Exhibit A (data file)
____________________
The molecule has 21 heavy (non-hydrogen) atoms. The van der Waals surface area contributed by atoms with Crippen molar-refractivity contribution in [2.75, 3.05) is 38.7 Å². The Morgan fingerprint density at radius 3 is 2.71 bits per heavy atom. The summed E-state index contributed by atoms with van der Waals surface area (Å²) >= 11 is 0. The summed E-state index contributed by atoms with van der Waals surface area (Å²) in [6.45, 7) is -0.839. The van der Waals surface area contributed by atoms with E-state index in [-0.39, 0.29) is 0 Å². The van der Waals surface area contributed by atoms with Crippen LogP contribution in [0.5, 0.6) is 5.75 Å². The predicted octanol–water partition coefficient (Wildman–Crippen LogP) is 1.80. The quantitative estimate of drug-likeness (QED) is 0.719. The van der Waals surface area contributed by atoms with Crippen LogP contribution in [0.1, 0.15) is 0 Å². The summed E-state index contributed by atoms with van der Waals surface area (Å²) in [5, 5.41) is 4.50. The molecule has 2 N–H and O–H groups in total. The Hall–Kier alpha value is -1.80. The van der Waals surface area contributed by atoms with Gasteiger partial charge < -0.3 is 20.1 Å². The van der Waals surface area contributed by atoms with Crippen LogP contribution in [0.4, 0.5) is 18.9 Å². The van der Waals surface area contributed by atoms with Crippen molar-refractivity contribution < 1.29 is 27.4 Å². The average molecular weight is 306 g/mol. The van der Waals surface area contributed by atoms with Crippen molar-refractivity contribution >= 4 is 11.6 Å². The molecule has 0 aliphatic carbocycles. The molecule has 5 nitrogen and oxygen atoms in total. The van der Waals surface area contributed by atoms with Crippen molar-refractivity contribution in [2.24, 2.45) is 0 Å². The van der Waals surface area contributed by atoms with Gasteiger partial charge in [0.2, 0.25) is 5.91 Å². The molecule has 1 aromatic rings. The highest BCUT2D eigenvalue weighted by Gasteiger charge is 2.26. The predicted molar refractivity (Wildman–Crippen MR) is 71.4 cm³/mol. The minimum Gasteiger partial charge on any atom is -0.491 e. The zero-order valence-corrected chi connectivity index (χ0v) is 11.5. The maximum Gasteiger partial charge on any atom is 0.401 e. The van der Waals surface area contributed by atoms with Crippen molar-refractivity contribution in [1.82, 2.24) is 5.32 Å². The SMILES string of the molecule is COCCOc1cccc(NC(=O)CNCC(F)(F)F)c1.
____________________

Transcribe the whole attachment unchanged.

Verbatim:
The molecule has 21 heavy (non-hydrogen) atoms. The van der Waals surface area contributed by atoms with Crippen molar-refractivity contribution in [2.75, 3.05) is 38.7 Å². The Morgan fingerprint density at radius 3 is 2.71 bits per heavy atom. The summed E-state index contributed by atoms with van der Waals surface area (Å²) >= 11 is 0. The summed E-state index contributed by atoms with van der Waals surface area (Å²) in [6.45, 7) is -0.839. The van der Waals surface area contributed by atoms with E-state index in [-0.39, 0.29) is 0 Å². The van der Waals surface area contributed by atoms with Crippen LogP contribution in [0.5, 0.6) is 5.75 Å². The predicted octanol–water partition coefficient (Wildman–Crippen LogP) is 1.80. The quantitative estimate of drug-likeness (QED) is 0.719. The van der Waals surface area contributed by atoms with Crippen LogP contribution in [0.1, 0.15) is 0 Å². The summed E-state index contributed by atoms with van der Waals surface area (Å²) in [5, 5.41) is 4.50. The molecule has 2 N–H and O–H groups in total. The Hall–Kier alpha value is -1.80. The van der Waals surface area contributed by atoms with Gasteiger partial charge < -0.3 is 20.1 Å². The van der Waals surface area contributed by atoms with Crippen LogP contribution in [0.4, 0.5) is 18.9 Å². The van der Waals surface area contributed by atoms with Crippen molar-refractivity contribution < 1.29 is 27.4 Å². The average molecular weight is 306 g/mol. The van der Waals surface area contributed by atoms with Crippen molar-refractivity contribution >= 4 is 11.6 Å². The molecule has 0 aliphatic carbocycles. The molecule has 5 nitrogen and oxygen atoms in total. The van der Waals surface area contributed by atoms with Crippen molar-refractivity contribution in [2.24, 2.45) is 0 Å². The van der Waals surface area contributed by atoms with Gasteiger partial charge in [0.2, 0.25) is 5.91 Å². The molecule has 1 aromatic rings. The highest BCUT2D eigenvalue weighted by Gasteiger charge is 2.26. The predicted molar refractivity (Wildman–Crippen MR) is 71.4 cm³/mol. The minimum Gasteiger partial charge on any atom is -0.491 e. The zero-order valence-corrected chi connectivity index (χ0v) is 11.5. The maximum Gasteiger partial charge on any atom is 0.401 e. The van der Waals surface area contributed by atoms with Crippen molar-refractivity contribution in [1.82, 2.24) is 5.32 Å². The SMILES string of the molecule is COCCOc1cccc(NC(=O)CNCC(F)(F)F)c1.